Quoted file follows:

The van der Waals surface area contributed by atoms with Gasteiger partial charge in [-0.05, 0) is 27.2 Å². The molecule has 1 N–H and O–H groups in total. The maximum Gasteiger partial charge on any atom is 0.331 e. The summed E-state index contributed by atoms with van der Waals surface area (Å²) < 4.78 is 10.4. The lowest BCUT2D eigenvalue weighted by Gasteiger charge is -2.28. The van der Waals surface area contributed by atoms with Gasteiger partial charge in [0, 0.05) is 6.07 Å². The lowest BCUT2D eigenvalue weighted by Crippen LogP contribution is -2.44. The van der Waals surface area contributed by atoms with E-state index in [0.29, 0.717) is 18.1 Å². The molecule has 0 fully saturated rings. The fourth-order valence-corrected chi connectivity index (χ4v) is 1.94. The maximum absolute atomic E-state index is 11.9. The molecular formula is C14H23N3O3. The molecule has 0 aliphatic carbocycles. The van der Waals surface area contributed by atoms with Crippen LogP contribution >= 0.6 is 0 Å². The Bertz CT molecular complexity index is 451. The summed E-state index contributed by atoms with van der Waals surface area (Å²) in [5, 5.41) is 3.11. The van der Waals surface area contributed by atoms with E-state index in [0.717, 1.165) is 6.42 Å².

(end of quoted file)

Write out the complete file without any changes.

The van der Waals surface area contributed by atoms with Gasteiger partial charge in [-0.05, 0) is 27.2 Å². The molecule has 1 N–H and O–H groups in total. The maximum Gasteiger partial charge on any atom is 0.331 e. The summed E-state index contributed by atoms with van der Waals surface area (Å²) < 4.78 is 10.4. The lowest BCUT2D eigenvalue weighted by Gasteiger charge is -2.28. The van der Waals surface area contributed by atoms with Gasteiger partial charge in [0, 0.05) is 6.07 Å². The lowest BCUT2D eigenvalue weighted by Crippen LogP contribution is -2.44. The van der Waals surface area contributed by atoms with E-state index in [0.29, 0.717) is 18.1 Å². The molecule has 0 fully saturated rings. The fourth-order valence-corrected chi connectivity index (χ4v) is 1.94. The maximum absolute atomic E-state index is 11.9. The molecular formula is C14H23N3O3. The molecule has 0 aliphatic carbocycles. The van der Waals surface area contributed by atoms with Crippen LogP contribution >= 0.6 is 0 Å². The Bertz CT molecular complexity index is 451. The summed E-state index contributed by atoms with van der Waals surface area (Å²) in [5, 5.41) is 3.11. The van der Waals surface area contributed by atoms with E-state index in [0.717, 1.165) is 6.42 Å².